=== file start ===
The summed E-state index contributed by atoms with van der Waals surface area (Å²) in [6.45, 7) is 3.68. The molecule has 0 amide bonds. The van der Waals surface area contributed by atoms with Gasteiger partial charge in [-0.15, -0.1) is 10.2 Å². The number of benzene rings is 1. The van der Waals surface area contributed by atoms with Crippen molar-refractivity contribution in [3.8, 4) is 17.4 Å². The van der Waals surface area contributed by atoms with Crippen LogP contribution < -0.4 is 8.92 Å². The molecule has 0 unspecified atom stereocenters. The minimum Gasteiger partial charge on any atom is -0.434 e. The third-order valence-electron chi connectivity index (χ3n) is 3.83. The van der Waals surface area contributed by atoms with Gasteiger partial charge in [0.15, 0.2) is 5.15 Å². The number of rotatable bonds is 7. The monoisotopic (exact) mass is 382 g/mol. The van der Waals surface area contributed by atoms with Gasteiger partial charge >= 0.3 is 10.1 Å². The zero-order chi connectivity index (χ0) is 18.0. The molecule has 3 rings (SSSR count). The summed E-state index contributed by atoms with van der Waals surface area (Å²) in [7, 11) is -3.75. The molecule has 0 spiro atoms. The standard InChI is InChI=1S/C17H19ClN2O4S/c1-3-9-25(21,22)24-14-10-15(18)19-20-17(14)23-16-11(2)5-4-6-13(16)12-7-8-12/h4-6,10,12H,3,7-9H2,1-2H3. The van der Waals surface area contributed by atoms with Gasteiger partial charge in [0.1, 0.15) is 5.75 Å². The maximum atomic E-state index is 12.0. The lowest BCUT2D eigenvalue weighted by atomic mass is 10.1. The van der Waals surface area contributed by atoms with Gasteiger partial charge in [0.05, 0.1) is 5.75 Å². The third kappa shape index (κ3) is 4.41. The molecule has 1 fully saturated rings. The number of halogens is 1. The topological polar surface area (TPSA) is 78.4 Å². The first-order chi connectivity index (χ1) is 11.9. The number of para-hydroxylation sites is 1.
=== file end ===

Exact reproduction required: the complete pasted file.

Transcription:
The summed E-state index contributed by atoms with van der Waals surface area (Å²) in [6.45, 7) is 3.68. The molecule has 0 amide bonds. The van der Waals surface area contributed by atoms with Gasteiger partial charge in [-0.15, -0.1) is 10.2 Å². The number of benzene rings is 1. The van der Waals surface area contributed by atoms with Crippen molar-refractivity contribution in [3.8, 4) is 17.4 Å². The van der Waals surface area contributed by atoms with Crippen LogP contribution < -0.4 is 8.92 Å². The molecule has 0 unspecified atom stereocenters. The minimum Gasteiger partial charge on any atom is -0.434 e. The third-order valence-electron chi connectivity index (χ3n) is 3.83. The van der Waals surface area contributed by atoms with Gasteiger partial charge in [0.15, 0.2) is 5.15 Å². The number of rotatable bonds is 7. The monoisotopic (exact) mass is 382 g/mol. The van der Waals surface area contributed by atoms with Gasteiger partial charge >= 0.3 is 10.1 Å². The zero-order chi connectivity index (χ0) is 18.0. The molecule has 3 rings (SSSR count). The summed E-state index contributed by atoms with van der Waals surface area (Å²) in [7, 11) is -3.75. The molecule has 0 spiro atoms. The standard InChI is InChI=1S/C17H19ClN2O4S/c1-3-9-25(21,22)24-14-10-15(18)19-20-17(14)23-16-11(2)5-4-6-13(16)12-7-8-12/h4-6,10,12H,3,7-9H2,1-2H3. The van der Waals surface area contributed by atoms with Gasteiger partial charge in [0.1, 0.15) is 5.75 Å². The maximum atomic E-state index is 12.0. The lowest BCUT2D eigenvalue weighted by atomic mass is 10.1. The van der Waals surface area contributed by atoms with Gasteiger partial charge in [0.05, 0.1) is 5.75 Å². The third kappa shape index (κ3) is 4.41. The molecule has 1 fully saturated rings. The number of halogens is 1. The topological polar surface area (TPSA) is 78.4 Å². The first-order chi connectivity index (χ1) is 11.9. The number of para-hydroxylation sites is 1.